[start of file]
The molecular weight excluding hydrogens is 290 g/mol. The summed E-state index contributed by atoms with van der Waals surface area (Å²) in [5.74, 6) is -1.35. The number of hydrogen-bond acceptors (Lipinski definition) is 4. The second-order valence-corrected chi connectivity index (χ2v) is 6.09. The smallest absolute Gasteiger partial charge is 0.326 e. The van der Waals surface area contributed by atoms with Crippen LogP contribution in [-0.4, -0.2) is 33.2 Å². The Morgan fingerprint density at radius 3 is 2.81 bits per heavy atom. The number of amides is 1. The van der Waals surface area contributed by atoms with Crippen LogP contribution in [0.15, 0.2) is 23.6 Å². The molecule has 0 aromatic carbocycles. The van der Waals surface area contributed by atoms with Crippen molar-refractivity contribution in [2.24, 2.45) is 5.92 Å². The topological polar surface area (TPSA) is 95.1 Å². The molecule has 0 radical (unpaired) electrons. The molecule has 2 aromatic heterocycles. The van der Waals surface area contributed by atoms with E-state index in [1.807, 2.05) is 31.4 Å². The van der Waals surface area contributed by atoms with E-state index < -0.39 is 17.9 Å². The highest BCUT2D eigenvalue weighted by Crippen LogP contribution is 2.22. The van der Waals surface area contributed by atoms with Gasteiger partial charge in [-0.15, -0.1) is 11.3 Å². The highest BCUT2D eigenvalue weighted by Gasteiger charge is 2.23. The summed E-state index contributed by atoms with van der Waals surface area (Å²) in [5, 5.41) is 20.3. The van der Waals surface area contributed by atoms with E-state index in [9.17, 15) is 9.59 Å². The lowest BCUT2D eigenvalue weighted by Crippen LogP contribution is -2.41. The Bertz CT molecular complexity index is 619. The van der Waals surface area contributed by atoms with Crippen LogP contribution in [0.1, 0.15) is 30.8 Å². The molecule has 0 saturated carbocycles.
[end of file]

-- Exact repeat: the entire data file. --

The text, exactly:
The molecular weight excluding hydrogens is 290 g/mol. The summed E-state index contributed by atoms with van der Waals surface area (Å²) in [5.74, 6) is -1.35. The number of hydrogen-bond acceptors (Lipinski definition) is 4. The second-order valence-corrected chi connectivity index (χ2v) is 6.09. The smallest absolute Gasteiger partial charge is 0.326 e. The van der Waals surface area contributed by atoms with Crippen LogP contribution in [-0.4, -0.2) is 33.2 Å². The Morgan fingerprint density at radius 3 is 2.81 bits per heavy atom. The number of amides is 1. The van der Waals surface area contributed by atoms with Crippen LogP contribution in [0.15, 0.2) is 23.6 Å². The molecule has 0 aromatic carbocycles. The van der Waals surface area contributed by atoms with Crippen molar-refractivity contribution in [2.24, 2.45) is 5.92 Å². The topological polar surface area (TPSA) is 95.1 Å². The molecule has 0 radical (unpaired) electrons. The molecule has 2 aromatic heterocycles. The van der Waals surface area contributed by atoms with E-state index in [1.807, 2.05) is 31.4 Å². The van der Waals surface area contributed by atoms with E-state index < -0.39 is 17.9 Å². The highest BCUT2D eigenvalue weighted by Crippen LogP contribution is 2.22. The van der Waals surface area contributed by atoms with Gasteiger partial charge in [-0.15, -0.1) is 11.3 Å². The highest BCUT2D eigenvalue weighted by Gasteiger charge is 2.23. The summed E-state index contributed by atoms with van der Waals surface area (Å²) in [5, 5.41) is 20.3. The van der Waals surface area contributed by atoms with E-state index in [9.17, 15) is 9.59 Å². The lowest BCUT2D eigenvalue weighted by Crippen LogP contribution is -2.41. The Bertz CT molecular complexity index is 619. The van der Waals surface area contributed by atoms with Crippen LogP contribution in [0.1, 0.15) is 30.8 Å². The molecule has 0 saturated carbocycles.